Philadelphia — The University of Pennsylvania School of Dental Medicine announced Oct. 29 it received $2.1 million over five years from the Health Resources and Services Administration to launch a new postdoctoral training program in general dentistry.
The Advanced Education in General Dentistry program is designed to educate dental residents in primary dental care for vulnerable and underserved patients, according to a news release.
“This new program builds on our ongoing efforts at Penn Dental Medicine to address persistent health disparities and difficulties in accessing oral health care for vulnerable and underserved patients in Philadelphia,” says David Hershkowitz, D.D.S., division chief of restorative dentistry at Penn Dental Medicine and principal investigator on the HRSA grant, who will be the AEGD program director. “It is our plan that program graduates will receive advanced knowledge, skills, and experiences to best serve these populations.”
Dental residents in the AEGD program are anticipated to be placed in two of the dental school’s community-based sites — Penn Dental Medicine at Sayre and Penn Dental Medicine at Puentes de Salud.
According to Penn Dental Medicine, dental residents will also complete clinical dental care within the school’s soon-to-open Care Center for Persons with Disabilities, and in the school’s clinical dental program for survivors of torture in partnership with Philadelphia’s Nationalities Service Center.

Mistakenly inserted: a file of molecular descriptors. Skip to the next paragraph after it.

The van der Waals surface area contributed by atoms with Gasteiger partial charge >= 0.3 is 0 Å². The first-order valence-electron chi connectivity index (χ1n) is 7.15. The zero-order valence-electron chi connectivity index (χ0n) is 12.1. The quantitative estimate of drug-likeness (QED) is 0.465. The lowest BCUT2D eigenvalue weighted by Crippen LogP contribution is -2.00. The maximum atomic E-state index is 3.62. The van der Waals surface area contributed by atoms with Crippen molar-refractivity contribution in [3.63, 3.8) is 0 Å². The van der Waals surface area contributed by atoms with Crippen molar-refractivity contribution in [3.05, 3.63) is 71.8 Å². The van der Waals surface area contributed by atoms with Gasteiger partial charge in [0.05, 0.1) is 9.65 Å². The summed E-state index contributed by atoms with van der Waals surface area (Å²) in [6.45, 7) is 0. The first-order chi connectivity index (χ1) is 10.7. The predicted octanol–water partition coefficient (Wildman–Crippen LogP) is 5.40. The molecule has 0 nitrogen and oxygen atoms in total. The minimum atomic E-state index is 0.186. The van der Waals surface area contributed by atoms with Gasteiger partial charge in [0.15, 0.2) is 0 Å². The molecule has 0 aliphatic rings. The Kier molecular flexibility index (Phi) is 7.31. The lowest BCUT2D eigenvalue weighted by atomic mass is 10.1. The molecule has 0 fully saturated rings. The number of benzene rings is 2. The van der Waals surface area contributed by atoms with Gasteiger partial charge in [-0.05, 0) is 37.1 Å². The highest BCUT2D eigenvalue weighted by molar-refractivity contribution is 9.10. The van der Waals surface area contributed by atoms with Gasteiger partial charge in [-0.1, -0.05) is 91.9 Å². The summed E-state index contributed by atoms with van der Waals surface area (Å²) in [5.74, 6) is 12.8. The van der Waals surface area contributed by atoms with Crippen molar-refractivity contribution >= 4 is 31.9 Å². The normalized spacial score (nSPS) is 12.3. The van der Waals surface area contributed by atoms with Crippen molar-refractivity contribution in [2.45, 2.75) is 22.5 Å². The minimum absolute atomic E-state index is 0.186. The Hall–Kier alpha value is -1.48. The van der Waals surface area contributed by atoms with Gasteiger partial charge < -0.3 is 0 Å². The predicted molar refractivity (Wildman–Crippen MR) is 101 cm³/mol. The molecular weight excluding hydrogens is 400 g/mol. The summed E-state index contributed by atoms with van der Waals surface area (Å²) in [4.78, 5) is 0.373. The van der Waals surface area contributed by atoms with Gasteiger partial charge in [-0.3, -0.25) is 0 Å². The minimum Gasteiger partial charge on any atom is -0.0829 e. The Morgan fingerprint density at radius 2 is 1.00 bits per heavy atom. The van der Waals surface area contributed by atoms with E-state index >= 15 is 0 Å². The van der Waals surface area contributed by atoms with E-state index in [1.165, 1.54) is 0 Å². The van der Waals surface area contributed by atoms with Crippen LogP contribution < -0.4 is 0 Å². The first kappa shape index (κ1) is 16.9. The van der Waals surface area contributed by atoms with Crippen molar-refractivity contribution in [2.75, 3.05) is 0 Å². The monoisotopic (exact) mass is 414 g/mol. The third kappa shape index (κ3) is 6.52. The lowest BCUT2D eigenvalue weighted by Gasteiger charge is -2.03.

"Through Penn Dental Medicine's substantial ongoing investment in treating vulnerable populations, we see not only the need for excellent comprehensive dental care, but also the need for advanced training in the delivery of that care,” said Dr. Olivia Sheridan, D.M.D., professor of clinical restorative dentistry, in the release.
Over the first planning year, from July 2020 to June 2021, Penn Dental Medicine will develop the program and apply for accreditation from the Commission on Dental Accreditation. It is anticipated that the first class will begin in July 2021, with four students accepted into the one-year program each year.